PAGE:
Next March Lewis and Clark County is planning to separate from PureView Health Center. PureView will become the employer of 63 former county employees because of the disassociation, which means they will no longer be members of the Montana Public Employees union. Since any organization that separates from the union must pay the total of the unfunded liability that would have been paid in the future to cover the organization’s commitments, Lewis and County will face a payment of up to $5 million.

The Missoula County Airport Authority is now seeking proposals from concessionaires that are interested and capable of providing service  in its new terminal. Proposals are due in mid-December and the board is expected to reach a recommendation in February. The airport currently holds a beer and wine license that also comes with a gaming license. The airport will likely lease the beer and wine license to the winning bidder. The board hasn’t decided whether the gaming license will be included

Kaiser Health News reported that Medicare has cut payments to nine Montana hospitals as part of a federal program aimed at incentivizing hospitals to reduce how many patients return for a second stay. That’s the most Montana hospitals that have been penalized in one year. 14 Montana hospitals were evaluated by the feds.

A Belgrade-based company says they are set to become the leading company in water-scooping aircraft in America.. Bridger Aerospace will receive their first two CL-415 Enhanced Aerial Firefighter (EAF) airframes, which are used to gather water to dump on and suppress wildfires, in time for next year’s 2020 fire season. Four more scooper planes will join the company’s fleet over the following two years. The company is already a leader in aerial firefighting nationwide and a major force for aerial tracking and suppression of wildfires. Bridger Aerospace Chief Operating Officer Darren Wilkins says the acquisition of the airframes is an important move not only for the company, but for firefighting nationwide. Wilkins pointed out that Bridger Aerospace’s six new scooper planes will help build the American fleet size for aircrafts that drop water, since there aren’t many water scoopers in use in the U.S.

The first flight landed at the new $275 million Williston Basin International Airport at its opening on Oct. 10. It replaces Sloulin Field, which served as Williston’s airport for nearly 60 years. 

North Dakota’s taxable sales and purchases for the second quarter of 2019 are up nearly 8.4%. Second quarter taxable sales and purchases were up 6.34% in Williston and 6.09% in Williams County. Williams County’s taxable sales and purchases rose from $423,659,194 in 2018 to $449,451,615 in 2019 while Williston’s increased from $402,042,984 to $427,535,297.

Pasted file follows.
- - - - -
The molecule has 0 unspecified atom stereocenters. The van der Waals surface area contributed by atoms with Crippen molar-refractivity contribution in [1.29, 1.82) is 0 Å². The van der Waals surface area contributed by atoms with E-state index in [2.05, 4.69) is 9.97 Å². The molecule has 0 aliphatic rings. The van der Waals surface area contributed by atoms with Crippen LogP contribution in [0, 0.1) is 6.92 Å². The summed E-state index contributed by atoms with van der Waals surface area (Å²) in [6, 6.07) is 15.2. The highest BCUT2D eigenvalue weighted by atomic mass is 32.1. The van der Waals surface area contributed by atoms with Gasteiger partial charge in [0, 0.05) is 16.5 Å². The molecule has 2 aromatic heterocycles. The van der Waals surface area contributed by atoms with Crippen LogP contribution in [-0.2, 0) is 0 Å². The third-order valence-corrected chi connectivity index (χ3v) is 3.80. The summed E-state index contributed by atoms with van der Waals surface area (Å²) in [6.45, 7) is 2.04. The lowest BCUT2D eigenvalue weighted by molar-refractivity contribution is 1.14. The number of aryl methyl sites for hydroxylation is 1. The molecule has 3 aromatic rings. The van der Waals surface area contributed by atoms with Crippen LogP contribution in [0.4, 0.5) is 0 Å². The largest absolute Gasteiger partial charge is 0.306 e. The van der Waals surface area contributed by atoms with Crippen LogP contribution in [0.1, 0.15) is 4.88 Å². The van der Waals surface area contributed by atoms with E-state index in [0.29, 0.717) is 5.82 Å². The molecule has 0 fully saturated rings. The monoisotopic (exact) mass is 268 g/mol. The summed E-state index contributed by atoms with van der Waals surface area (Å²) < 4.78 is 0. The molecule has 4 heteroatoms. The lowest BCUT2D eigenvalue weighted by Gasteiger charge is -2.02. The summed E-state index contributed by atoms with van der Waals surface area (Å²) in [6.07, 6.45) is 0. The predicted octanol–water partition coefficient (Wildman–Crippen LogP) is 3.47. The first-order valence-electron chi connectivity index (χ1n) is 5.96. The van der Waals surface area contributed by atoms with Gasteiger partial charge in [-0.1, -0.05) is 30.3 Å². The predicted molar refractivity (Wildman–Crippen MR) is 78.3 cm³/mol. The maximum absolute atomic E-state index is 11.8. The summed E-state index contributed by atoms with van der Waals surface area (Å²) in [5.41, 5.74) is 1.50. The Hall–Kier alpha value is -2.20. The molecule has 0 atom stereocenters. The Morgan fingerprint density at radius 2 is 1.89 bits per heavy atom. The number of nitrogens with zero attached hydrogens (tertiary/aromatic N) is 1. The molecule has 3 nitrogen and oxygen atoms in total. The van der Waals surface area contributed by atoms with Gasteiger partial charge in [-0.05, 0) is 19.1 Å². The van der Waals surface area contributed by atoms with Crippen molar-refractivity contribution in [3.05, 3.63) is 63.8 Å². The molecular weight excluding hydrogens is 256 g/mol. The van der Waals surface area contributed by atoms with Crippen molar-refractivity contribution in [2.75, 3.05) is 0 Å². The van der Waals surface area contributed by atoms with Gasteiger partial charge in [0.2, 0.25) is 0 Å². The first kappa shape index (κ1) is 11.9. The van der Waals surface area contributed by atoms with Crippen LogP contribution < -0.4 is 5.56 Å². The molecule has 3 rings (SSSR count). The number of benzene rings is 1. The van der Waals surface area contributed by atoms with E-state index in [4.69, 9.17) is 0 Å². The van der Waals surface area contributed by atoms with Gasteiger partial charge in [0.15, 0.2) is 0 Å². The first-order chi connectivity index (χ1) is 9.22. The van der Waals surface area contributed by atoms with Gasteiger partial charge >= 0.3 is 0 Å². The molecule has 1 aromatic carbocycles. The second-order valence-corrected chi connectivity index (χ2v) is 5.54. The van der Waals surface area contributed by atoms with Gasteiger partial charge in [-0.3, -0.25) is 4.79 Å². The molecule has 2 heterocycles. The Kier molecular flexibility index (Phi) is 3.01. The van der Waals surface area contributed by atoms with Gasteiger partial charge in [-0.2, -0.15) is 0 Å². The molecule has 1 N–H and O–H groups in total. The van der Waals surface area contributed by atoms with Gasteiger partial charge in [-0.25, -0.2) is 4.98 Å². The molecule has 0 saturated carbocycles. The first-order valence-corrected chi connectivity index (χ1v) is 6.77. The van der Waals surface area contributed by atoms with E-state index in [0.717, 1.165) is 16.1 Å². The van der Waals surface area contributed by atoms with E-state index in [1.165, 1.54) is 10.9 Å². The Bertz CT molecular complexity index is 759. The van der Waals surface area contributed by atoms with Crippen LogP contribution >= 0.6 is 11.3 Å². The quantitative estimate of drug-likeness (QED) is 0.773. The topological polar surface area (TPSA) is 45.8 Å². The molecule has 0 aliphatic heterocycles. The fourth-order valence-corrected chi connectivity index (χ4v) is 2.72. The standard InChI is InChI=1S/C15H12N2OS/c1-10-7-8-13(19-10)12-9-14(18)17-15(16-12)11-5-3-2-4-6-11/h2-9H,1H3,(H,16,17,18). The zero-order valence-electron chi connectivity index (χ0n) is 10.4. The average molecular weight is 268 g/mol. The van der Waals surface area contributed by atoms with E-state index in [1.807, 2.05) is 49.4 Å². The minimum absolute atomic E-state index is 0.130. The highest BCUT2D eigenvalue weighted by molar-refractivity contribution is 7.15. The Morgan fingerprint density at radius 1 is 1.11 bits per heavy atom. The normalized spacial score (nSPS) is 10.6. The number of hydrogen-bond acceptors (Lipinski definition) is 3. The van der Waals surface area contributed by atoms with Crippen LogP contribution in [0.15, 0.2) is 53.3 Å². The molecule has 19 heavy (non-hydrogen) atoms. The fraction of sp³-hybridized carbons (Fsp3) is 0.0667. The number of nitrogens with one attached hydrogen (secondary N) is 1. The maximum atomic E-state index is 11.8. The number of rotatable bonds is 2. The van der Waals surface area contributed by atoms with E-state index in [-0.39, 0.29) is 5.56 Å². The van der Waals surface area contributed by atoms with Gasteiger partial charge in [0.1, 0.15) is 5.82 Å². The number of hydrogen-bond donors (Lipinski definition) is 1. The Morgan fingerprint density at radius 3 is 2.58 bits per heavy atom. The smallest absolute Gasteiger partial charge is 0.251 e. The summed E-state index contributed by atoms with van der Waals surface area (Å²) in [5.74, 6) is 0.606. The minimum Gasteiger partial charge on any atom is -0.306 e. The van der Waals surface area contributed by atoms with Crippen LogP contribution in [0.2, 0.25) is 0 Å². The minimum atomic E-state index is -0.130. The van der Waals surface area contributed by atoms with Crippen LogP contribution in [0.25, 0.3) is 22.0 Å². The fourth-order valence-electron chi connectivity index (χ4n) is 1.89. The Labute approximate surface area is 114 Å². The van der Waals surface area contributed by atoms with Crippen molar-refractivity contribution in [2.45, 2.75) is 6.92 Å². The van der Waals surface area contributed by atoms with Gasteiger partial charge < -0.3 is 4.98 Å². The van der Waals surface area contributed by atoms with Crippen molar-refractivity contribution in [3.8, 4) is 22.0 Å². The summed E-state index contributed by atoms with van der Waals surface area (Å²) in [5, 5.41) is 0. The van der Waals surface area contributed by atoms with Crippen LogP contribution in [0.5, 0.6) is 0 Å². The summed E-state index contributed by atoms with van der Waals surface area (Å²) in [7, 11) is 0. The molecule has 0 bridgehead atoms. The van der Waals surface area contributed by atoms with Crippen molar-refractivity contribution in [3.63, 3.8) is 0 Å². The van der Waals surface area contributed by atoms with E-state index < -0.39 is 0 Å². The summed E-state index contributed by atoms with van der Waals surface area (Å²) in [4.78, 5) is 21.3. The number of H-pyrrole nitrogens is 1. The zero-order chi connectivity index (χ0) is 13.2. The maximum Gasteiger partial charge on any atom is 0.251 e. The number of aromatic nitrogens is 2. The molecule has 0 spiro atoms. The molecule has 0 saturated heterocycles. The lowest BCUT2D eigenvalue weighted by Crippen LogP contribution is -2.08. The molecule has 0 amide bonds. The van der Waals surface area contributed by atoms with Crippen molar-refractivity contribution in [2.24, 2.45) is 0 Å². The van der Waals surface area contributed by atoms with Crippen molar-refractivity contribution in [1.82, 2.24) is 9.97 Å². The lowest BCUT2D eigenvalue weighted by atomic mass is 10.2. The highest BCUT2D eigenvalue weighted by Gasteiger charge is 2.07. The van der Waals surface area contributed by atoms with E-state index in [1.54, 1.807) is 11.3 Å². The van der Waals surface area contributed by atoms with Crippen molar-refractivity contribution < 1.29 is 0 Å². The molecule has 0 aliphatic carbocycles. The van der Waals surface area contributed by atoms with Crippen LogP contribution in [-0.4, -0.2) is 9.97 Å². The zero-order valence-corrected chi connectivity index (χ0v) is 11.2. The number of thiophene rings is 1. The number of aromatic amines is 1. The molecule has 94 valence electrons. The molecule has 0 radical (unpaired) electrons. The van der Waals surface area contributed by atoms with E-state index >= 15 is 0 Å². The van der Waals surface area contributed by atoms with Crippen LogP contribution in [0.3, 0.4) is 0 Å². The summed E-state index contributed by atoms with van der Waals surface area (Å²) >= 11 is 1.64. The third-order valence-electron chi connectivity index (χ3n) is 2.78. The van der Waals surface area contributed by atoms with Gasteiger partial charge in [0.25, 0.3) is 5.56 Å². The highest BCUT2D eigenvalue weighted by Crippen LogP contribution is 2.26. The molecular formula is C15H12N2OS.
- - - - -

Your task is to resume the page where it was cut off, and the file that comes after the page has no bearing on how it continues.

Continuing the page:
The First National Bank and Trust Co. of Williston  will be converting to a state chartered financial institution.  The bank currently operates branches in Williston, Crosby and Ray. As part of the conversion process, the bank will be rebranded as First State Bank & Trust, pending regulatory approval. 

Since 2012, Montana’s state liability system has improved from 45th in the country to 7th overall this year, according to a biennial report released by the Institute for Legal Reform (ILR) of the U.S. Chamber of Commerce.

The ILR recently released its 2019 Lawsuit Climate Survey, which included its ranking of the states. Montana ranked higher than Idaho and South Dakota, but was ranked below Wyoming (No. 4) and North Dakota (No. 6). Moving up 20 spots since the 2017 survey, Montana experienced the largest jump of any state.

“We are excited about Montana’s rise in this legal environment ranking,” said Bridger Mahlum, government relations director of the Montana Chamber of Commerce. “It’s a reflection of our work to achieve a legal system that consistently follows the rule of law. The Montana Chamber will continue to serve as a leading voice in this policy arena for years to come.”

The Montana Chamber and its Justice Coalition have delivered positive results for the state’s legal climate that influenced this ranking. Recent victories for justice include the passage of legislation to amend judgement interest laws, in addition to the Montana Chamber’s participation as an amicus party in the landmark BNSF v Tyrrell decision.

According to the ILR survey, 89 percent of respondents reported that a state’s litigation environment is likely to impact business decisions such as where to locate or do business. Survey respondents evaluate each state based on overall treatment of tort litigation, damages, venue enforcement, and more. Montana now ranks among the top five legal climates for damages, proportional discovery, and scientific and technical evidence.